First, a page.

27-11-2017 | Original Paper
Validity of Adolescent and Parent Reports on the Six-Item ADHD Self-Report Scale (ASRS-6) in Clinical Assessments of Adolescent Social Anxiety
Gepubliceerd in: Journal of Child and Family Studies | Uitgave 4/2018Log in om toegang te krijgen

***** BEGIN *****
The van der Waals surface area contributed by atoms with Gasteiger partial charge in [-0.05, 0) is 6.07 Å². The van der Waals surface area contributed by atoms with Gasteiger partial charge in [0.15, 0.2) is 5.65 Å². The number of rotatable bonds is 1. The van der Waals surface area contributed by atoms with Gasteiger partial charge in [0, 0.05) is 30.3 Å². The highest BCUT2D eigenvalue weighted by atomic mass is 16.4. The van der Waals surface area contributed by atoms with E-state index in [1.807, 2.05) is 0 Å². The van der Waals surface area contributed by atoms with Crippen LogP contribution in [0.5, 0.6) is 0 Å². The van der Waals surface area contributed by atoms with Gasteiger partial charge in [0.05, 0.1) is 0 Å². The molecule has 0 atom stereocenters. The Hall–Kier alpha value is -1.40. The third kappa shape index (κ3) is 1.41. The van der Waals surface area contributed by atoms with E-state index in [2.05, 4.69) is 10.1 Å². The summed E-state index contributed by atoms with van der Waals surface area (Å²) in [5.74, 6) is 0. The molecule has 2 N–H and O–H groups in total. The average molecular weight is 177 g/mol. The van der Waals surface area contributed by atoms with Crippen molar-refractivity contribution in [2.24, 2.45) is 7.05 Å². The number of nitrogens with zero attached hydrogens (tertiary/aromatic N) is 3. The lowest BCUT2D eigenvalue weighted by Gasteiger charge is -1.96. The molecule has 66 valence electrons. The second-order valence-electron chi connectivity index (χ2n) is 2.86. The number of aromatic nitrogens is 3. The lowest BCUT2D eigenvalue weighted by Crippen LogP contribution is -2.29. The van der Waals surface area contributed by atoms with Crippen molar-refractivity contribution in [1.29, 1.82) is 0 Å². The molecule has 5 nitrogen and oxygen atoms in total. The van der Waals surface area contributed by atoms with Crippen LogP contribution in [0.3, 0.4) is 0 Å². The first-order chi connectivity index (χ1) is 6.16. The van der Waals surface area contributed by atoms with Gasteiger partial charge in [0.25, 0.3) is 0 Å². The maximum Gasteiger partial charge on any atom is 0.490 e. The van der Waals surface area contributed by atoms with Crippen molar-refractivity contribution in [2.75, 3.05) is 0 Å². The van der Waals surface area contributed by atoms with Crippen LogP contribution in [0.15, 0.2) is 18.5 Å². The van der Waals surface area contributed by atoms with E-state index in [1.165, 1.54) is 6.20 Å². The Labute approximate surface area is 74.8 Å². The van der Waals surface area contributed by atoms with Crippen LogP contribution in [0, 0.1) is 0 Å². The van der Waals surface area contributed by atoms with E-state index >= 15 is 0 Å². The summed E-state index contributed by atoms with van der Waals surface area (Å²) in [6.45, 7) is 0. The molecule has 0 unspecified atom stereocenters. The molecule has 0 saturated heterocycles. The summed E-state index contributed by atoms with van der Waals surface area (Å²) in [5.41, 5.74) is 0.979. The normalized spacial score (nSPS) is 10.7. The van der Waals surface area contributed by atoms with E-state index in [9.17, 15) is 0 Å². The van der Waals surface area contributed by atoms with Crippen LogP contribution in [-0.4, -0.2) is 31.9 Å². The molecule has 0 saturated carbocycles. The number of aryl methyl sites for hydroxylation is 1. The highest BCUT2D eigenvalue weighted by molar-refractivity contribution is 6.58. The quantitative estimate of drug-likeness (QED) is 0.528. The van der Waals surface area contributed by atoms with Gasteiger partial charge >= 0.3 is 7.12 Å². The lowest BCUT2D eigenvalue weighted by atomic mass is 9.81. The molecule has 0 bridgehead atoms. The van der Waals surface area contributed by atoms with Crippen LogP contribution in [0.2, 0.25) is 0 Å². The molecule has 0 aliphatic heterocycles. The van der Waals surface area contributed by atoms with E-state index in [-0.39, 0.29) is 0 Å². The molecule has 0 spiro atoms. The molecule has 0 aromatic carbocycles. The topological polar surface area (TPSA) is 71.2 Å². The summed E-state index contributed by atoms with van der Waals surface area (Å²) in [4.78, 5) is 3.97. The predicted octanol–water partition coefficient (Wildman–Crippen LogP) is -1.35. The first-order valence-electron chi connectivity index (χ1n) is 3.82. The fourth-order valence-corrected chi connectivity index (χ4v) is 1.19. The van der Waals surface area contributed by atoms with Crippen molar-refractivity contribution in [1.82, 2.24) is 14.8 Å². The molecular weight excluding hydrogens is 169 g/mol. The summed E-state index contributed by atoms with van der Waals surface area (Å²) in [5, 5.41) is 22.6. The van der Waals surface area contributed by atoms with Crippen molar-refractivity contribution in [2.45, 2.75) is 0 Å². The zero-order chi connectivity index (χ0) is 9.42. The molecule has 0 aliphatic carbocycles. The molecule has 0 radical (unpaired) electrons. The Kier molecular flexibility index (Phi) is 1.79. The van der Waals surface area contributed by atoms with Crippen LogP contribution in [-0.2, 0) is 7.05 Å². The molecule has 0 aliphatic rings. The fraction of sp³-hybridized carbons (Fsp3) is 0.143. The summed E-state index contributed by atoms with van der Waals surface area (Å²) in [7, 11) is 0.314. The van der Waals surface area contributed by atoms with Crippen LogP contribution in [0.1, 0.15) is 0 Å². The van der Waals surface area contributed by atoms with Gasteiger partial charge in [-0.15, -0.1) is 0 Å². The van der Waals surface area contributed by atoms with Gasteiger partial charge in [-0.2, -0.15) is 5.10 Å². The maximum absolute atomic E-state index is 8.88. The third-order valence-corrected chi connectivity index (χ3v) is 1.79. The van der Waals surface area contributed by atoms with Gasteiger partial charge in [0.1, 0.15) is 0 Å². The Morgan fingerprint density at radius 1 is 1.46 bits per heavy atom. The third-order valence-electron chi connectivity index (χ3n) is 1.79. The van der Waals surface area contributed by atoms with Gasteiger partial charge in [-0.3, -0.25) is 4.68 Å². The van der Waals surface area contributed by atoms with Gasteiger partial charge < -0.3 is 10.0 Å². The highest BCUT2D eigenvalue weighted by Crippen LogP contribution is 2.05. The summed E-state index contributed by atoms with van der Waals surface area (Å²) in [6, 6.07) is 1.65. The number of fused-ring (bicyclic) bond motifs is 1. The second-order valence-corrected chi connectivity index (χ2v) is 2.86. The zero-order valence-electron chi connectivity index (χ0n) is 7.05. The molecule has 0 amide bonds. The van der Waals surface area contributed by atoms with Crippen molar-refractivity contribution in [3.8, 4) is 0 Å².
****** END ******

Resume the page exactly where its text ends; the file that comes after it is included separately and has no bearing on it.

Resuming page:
Adolescents experiencing social anxiety often experience co-occurring attention-deficit/hyperactivity disorder (ADHD) symptoms. Yet, assessing for social anxiety poses challenges given the already time-consuming task of distinguishing social anxiety from other commonly co-occurring internalizing conditions (e.g., generalized anxiety, major depression). Assessors need short screening devices to identify socially anxious adolescents in need of intensive ADHD assessments. A six-item version of the ADHD Self-Report Scale (ASRS-6) was originally developed to identify adults who likely meet diagnostic criteria for ADHD, but its psychometric properties have yet to be examined among adolescents. We tested the psychometric properties of the ASRS-6 when administered in clinical assessments for adolescent social anxiety. Eighty-nine 14–15 year old adolescents and their parents (67.4% female; 62.1% African American; 30 Clinic-Referred; 59 Community Control) completed the ASRS-6, measures of adolescent social anxiety and depressive symptoms, and parent-adolescent conflict. Adolescent self-reported and parent-reported ASRS-6 positively related with scores from established measures of social anxiety, depressive symptoms, and parent-adolescent conflict. Further, adolescent self-reported (but not parent-reported) ASRS-6 scores significantly discriminated adolescents on referral status. Adolescent self-reported (but not parent-reported) ASRS-6 scores incrementally predicted social anxiety over-and-above depressive symptoms, which commonly co-occur with social anxiety. Conversely, parent-reported (but not adolescent self-reported) ASRS-6 scores incrementally predicted parent-adolescent conflict over-and-above depressive symptoms, which commonly co-occur with conflict. When assessing adolescent ADHD symptoms, adolescents’ and parents’ reports meaningfully vary in their links to validity indicators. As such, among adolescents assessed for social anxiety, clinical assessments of adolescent ADHD symptoms should include both parent reports and adolescent self-reports.